Tuesday, April 2, 2013

Pakistan Power Plant attacked by terrorists

BBC: A policeman and a plant employee were killed on the spot and nine people were taken hostage, police said.
Five bodies were later recovered from a nearby field but the whereabouts of the four remaining hostages are unknown.

No group has said it carried out the raid, but the Taliban frequently launch attacks in the region.
The attack temporarily disrupted power to parts of the city - the supply has now been restored.
The assault by militants armed with mortars and rocket-propelled grenades took place in the early hours of Tuesday in the southern Badh Bher suburb of Peshawar, an area frequently targeted by militants, correspondents say.

"They attacked the power station at around 02:30 (21:30 GMT Monday). They killed two officials on the spot," Javed Khan, a senior police official in the area, told Agence France-Presse news agency.

The dead include police officers and employees of the power plant.
"They entered the grid station and started setting ablaze each and every thing," police official Mohammad Ishaq told Reuters news agency.
"They kidnapped nine people and killed five of them later and threw their bodies in the fields."

The BBC's Orla Guerin in Islamabad says that there had been fears militants would step up attacks in advance of elections to be held in May.

North Korea firing up Yongbyon nuke facility

By Chico Harlan, Updated: Tuesday, April 2, 8:58 AM

SEOUL — North Korea said Tuesday that it will resume operations of a shuttered nuclear reactor at its Yongbyon facility, allowing the secretive nation to potentially expand its stock of fissile material for nuclear weapons as it threatens war against the United States and its allies.

The brief announcement, carried by the state-run news agency, marked a notable escalation from the rhetoric of recent weeks, which has been fiery but until now backed up by little action.

The graphite-moderated reactor — along with several related facilities — had been shut down in 2007 as part of a diplomatic deal that sent heavy fuel oil to the North. Pyongyang said Tuesday it wanted to to restart the reactor and other nuclear facilities to ease the nation’s “acute shortage of electricity” and to bolster the “nuclear armed force both in quality and quantity.” Experts who have visited the Yongbyon facility say the small reactor is ill-suited for power production and geared instead to produce weapons-grade plutonium.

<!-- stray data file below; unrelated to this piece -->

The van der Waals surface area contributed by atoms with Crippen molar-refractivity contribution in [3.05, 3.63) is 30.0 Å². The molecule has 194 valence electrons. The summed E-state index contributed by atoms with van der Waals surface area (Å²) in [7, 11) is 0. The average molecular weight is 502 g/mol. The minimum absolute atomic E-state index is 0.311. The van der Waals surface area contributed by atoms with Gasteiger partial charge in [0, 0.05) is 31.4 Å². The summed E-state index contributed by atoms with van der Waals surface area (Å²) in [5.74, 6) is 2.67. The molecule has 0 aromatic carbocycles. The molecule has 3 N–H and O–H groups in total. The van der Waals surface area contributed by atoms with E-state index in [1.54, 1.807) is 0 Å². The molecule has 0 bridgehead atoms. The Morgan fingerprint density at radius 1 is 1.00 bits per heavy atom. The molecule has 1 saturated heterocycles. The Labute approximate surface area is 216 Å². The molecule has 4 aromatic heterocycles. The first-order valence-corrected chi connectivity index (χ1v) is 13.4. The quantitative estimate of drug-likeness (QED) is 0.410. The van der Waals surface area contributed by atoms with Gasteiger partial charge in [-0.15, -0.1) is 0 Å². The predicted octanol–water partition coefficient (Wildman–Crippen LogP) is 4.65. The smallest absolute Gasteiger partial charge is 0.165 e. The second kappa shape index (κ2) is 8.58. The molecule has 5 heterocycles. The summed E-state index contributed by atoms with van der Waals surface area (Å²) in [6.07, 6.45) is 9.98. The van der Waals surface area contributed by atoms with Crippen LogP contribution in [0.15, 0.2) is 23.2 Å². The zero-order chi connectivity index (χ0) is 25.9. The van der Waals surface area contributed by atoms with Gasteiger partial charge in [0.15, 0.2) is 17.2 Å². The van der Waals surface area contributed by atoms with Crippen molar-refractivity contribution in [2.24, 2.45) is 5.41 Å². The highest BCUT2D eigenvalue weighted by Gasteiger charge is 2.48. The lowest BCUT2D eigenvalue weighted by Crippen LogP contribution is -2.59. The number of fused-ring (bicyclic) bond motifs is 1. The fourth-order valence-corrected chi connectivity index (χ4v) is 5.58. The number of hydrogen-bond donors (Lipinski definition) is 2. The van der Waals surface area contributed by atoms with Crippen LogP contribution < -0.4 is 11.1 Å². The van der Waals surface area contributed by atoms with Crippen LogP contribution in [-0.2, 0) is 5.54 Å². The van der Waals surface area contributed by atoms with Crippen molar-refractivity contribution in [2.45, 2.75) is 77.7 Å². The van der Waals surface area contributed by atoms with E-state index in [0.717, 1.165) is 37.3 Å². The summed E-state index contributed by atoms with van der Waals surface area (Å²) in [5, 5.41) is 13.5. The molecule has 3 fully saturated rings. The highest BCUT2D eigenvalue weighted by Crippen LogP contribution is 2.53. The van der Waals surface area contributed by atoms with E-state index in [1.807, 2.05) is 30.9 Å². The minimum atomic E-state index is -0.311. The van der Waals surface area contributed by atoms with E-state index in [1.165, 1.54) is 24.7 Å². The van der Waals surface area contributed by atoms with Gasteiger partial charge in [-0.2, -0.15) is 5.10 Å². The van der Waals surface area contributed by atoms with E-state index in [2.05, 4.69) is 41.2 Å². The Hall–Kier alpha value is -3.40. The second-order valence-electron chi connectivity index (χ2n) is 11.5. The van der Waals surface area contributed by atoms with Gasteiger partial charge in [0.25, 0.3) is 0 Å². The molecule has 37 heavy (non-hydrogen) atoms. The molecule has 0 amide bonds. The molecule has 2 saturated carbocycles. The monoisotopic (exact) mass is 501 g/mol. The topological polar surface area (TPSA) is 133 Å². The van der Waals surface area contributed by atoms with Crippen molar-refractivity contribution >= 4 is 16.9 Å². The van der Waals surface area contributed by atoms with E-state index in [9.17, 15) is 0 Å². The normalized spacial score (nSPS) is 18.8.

Plutonium can be culled from the spent fuel that is a byproduct of the reactor’s generating process. When the reactor is fully running, it can produce enough plutonium for about one bomb per year, according to atomic experts.

Restarting the reactor will take about six months, “unless they have been doing much of the preparatory work quietly,” Siegfried Hecker, a former director of the Los Alamos National Laboratory who has visited the North’s nuclear facilities numerous times, said in an e-mail.

U.N. Secretary General Ban Ki-moon said Tuesday he was “deeply troubled” by rising tensions on the Korean Peninsula and called for negotiations to resolve them.

“Nuclear threats are not a game,” he said at a news conference during a visit to Andorra. “Aggressive rhetoric and military posturing only result in counteractions and fuel fear and instability. Things must begin to calm down, as this situation, made worse by the lack of communication, could lead down a path that nobody should want to follow.”

Ban, a former South Korean foreign minister, said there was “no need” for North Korea “to be on a collision course with the international community.” He said he was sure that no nation intends to attack the North “because of disagreements about its political system or foreign policy. But he expressed fear “that others will respond firmly to any direct military provocation.” Ban added, “Dialogue and negotiations are the only way to resolve the current crisis.”

The North’s announcement comes in the wake of a Workers’ Party pledge that described nuclear weapons as the “nation’s life,” tradable not even for “billions of dollars.” The announcement also suggests that new leader Kim Jong Un is willing to expand his nation’s weapons program even if it upsets neighbors, including the North’s key benefactor, China, whose Foreign Ministry expressed “regret” about the decision to resume operations at Yongbyon.

A former U.S. official who has visited Yongbyon, speaking on condition of anonymity to speak frankly, said the North’s apparent decision is “very dangerous,” because the facilities are not monitored by outsiders.


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